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Bed-wetter - 58%

gasmask_colostomy, November 15th, 2016

When one thinks of Paradise Lost's seminal early album Gothic, one thinks of child prodigies like Mozart and Picasso, since it essentially set the ground rules for a genre that was still unthought of, even by the band themselves - that of gothic metal. When one thinks of Icon, from two years later, one brings to mind young gymnasts and divers who have complete control of their bodies at a relatively young age, such is the elegance and power with which that album moves. However, when one thinks of Lost Paradise, one tends to imagine a child who hasn't yet stopped wetting the bed or has not fully mastered walking.

In some ways certainly linked to Gothic, there is a strong death metal tang to the doomy rumble and grind of these songs, made more overt by the frequently strong percussion provided by Matthew Archer and Nick Holmes's guttural roars, although the lyrics actually come through fairly clearly. Structurally, most of the compositions read like old death metal, without many repeating parts (certainly nothing like a chorus), plenty of changes of pace and direction, as well as the use of lead guitar as a more atmospheric distraction from the brutality around it. What Paradise Lost manage to do well here is get that atmosphere to the front of things, since there isn't anything amazing going on with the riff work, so it's left to Gregor Mackintosh to wail hauntingly atop the grimy chords and the additional keyboards (although uncredited, surely Peaceville's own Hammy provided some). As such, everything is like a uniformly terrifying crawl into the recesses of some black tomb, each step of which brings fresh horror and its own horrific thoughts. The original production was supposed to be hideous and might actually add to the grimness, though I'm dealing with the remastered version, which would seem to be quite an improvement.

Other than the atmosphere and Mackintosh's spooky leads, there isn't a great deal to write home about. The riffs are probably 80% slow, with a couple of rolling deathly parts thrown in to keep you guessing and a lot of parts that might actually have been inspired purely from horror movies. There are moments, such as the beginning of 'Frozen Illusion', where you might wonder if this is what Black Sabbath would have sounded like in a world without pop music, since the same effect is being aimed for, even if sometimes we also hear an idea from Autopsy or Obituary, which could have been picked up by Asphyx and their ilk. There are also a very few moments where you can hear that Paradise Lost would briefly become the leaders of a gothic doom scene which they would quickly surrender to My Dying Bride, such as the now ubiquitous use of female vocals on 'Breeding Fear', the slow melodic guitar line that closes 'Frozen Illusion', or the doom riffs on 'Deadly Inner Sense'. However, like many first albums by influential bands, this is a bit of a soup for much of its length.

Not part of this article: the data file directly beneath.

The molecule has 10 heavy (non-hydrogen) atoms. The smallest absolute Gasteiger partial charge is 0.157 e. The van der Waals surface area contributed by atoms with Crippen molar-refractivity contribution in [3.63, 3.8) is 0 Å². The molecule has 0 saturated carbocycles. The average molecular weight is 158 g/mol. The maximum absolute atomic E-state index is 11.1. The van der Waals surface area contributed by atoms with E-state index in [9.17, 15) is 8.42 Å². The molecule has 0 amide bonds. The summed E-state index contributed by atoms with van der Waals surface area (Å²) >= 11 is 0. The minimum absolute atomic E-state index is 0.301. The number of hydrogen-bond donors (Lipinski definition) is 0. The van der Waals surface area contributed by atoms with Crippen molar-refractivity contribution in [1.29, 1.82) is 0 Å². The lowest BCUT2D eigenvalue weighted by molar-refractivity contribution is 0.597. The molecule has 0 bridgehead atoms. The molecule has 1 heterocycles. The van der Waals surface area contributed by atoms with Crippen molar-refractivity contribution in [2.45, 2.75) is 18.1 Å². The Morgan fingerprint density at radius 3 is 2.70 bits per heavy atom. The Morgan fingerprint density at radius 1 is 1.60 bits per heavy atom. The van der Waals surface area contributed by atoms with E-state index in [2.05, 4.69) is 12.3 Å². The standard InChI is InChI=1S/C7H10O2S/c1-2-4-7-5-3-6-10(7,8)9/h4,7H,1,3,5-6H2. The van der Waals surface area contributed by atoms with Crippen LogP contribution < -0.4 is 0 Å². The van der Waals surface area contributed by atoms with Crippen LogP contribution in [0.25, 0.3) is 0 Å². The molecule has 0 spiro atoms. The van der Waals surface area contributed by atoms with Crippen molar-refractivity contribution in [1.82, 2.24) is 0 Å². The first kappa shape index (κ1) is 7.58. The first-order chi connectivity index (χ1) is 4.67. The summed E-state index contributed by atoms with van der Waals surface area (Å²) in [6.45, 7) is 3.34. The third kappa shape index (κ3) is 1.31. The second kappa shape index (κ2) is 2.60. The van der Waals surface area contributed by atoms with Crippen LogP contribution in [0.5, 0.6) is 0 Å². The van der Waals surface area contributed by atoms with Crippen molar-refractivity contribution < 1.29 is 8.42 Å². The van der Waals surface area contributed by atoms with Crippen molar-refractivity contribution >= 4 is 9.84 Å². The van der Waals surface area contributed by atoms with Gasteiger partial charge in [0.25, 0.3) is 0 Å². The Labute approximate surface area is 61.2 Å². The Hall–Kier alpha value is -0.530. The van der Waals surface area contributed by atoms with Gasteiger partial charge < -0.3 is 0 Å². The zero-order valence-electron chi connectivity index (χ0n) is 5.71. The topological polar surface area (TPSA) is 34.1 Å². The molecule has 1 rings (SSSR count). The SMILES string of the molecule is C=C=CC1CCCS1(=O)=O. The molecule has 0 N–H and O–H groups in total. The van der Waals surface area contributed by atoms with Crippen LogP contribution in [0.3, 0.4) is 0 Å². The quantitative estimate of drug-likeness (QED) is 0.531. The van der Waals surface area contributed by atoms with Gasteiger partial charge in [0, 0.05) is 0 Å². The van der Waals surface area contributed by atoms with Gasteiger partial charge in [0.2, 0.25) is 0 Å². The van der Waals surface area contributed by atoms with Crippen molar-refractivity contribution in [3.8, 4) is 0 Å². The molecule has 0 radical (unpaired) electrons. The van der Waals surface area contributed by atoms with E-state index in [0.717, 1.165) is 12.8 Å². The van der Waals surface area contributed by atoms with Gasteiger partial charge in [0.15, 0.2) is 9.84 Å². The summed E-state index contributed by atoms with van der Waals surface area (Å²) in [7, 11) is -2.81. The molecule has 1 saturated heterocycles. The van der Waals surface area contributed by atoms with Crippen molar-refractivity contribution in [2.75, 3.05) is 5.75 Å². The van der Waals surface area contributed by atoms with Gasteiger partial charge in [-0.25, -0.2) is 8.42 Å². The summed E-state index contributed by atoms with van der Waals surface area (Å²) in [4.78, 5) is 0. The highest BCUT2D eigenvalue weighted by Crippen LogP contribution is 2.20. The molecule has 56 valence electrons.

Those looking for memorable songs are thus going to come up against a problem, since there isn't a great deal to distinguish the seven main features here (including 'Internal Torment II', present on most editions). Mackintosh's ideas are the best signposts, particularly if one is looking towards his glowering solo work on 'Paradise Lost' or the atmosphere that is conjured on 'Rotting Misery', replete with light bells and keys that do more to make it stand out. The faster sections of 'Our Saviour' and 'Internal Torment II' are both fairly cool, although neither song has the organization to make the good parts really stick. The better songs probably belong to the second half, though it's more suitable to take in the whole experience and feel the sense of place, which is sometimes very potent. A first step that should be confined to the places its sounds depict - somewhere shrouded in darkness.